The bloc has been struggling for years to agree and implement a new policy for sharing responsibility for migrants and asylum seekers, but a new dispute has brought the issue to the fore.

READ ALSO: Why are France and Italy rowing over migrants and what are the consequences?

Earlier this month, Italy’s new government under far-right leader Georgia Meloni refused to allow a Norwegian-flagged NGO ship to dock with 234 migrants rescued from the Mediterranean.

The Ocean Viking eventually continued on to France, where authorities reacted with fury to Rome’s stance, suspending an earlier deal to take in 3,500 asylum seekers stranded in Italy.

The row undermined the EU’s stop-gap interim solution to the problem, and Paris called Friday’s extraordinary meeting of interior ministers from the 27 member states.

Migrants in Lampedusa, Italy

Earlier this month, France suspended a deal by which it would take as many as 3,500 refugees stranded in Italy. Photo by Filippo MONTEFORTE / AFP

Complaints from Mediterranean countries closer to North African shores like Italy and Greece that they were shouldering too much responsibility for migrants led to the previous plan.

A dozen EU members agreed to take on 8,000 asylum seekers – with France and Germany taking 3,500 each – but so far just 117 relocations have taken place.

‘Nothing new’

After Italy refused responsibility for the Ocean Viking, France has declared that it no longer wants to not only allow ships to arrive from Italian waters but also take in thousands of other migrants.

On Monday, in a bid to revive the mechanism, the European Commission unveiled another action plan to better regulate arrivals on the central Mediterranean route.

“Obviously the meeting was set up following the spat between Italy and France over the migrants aboard the Ocean Viking,” a European diplomat said.

“The action plan that was shared with member states is perfectly fine, but contains nothing new, so it isn’t going to solve the migration issue.”

Stephanie Pope, an expert on migration for the aid agency Oxfam, dubbed Brussels’ plan “just another reshuffle of old ideas that do not work”. 

“It is a waste of time,” she said.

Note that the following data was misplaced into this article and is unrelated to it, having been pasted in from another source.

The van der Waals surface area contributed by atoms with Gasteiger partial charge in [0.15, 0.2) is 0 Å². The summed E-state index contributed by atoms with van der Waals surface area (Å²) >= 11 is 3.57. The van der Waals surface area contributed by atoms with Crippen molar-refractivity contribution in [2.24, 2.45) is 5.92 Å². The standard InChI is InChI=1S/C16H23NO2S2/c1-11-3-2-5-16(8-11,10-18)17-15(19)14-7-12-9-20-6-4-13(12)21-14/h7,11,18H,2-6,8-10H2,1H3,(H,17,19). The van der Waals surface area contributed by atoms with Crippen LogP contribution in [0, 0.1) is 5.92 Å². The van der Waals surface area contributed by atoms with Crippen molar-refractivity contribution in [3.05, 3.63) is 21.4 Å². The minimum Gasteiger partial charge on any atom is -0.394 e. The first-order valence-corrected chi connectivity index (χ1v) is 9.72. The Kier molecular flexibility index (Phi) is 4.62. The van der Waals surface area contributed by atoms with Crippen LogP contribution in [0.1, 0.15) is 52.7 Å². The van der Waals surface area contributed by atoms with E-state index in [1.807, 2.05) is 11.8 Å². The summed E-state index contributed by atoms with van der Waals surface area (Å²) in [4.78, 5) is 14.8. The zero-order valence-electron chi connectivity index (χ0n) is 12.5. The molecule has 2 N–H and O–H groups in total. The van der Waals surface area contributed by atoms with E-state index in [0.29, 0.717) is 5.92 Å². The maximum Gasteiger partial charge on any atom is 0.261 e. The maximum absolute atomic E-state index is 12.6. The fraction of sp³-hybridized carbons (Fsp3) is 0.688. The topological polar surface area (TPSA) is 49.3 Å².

The plan would see a closer coordination between EU national authorities and humanitarian NGOs on rescues of migrants whose make-shift, overcrowded boats are in difficulty.

And it would see Brussels work more closely with Tunisia, Libya and Egypt to try to stop undocumented migrants boarding smuggler vessels in the first place.

READ ALSO: Italy arrests suspected trafficker over deaths of seven migrants

France would like a new framework within which NGO boats could operate – neither a total ban nor a carte blanche to import would-be refugees.

Italy, Greece, Malta and Cyprus often accuse the humanitarian charities of operating without respect to national authorities and of effectively encouraging immigration.

Migrants on a boat arriving in Italy

Italy, Greece, Malta and Cyprus often accuse NGOs of operating with disregard to national authorities. Photo by Gianluca CHININEA / AFP

Other member states, including Germany, argue that there can be no limits on humanitarian operations – all seafarers are obliged by the law of the sea to save travellers in danger. 

Ahead of the talks, the UN High Commissioner for Refugees, Filippo Grandi, warned: “With almost 2,000 people having already died or gone missing so far this year alone, urgent action is needed.”

Grandi welcomed the European Commission’s draft plan for state-led rescues and predictable ports of disembarkation, adding: “While states point fingers and trade blame, lives are lost.”

Border force

While France and Italy argue about high-profile cases of dramatic rescues in the central Mediterranean, other EU capitals are more concerned about land routes through the Balkans.

Almost 130,000 undocumented migrants are estimated to have come to the bloc since the start of the year, an increase of 160 percent, according to the EU border force Frontex.

On Thursday, the Czech, Austrian, Slovak and Hungarian ministers met in Prague ahead of the trip to Brussels to stress that this route accounts for more than half of “illegal arrivals” in the bloc.

Austrian interior minister Gerhard Karner said the EU should finance border protection and give members “a legal tool to return people who come for economic reasons”.

Diplomats said France and Italy would try to dominate the talks with complaints about sea arrivals, while Greece and Cyprus would point fingers at Turkey for allegedly facilitating illegal entries.

Central and eastern countries would focus on the Balkans route and, as one diplomat said, “Hungary and Poland don’t want anything to do with anything in the field of migration.”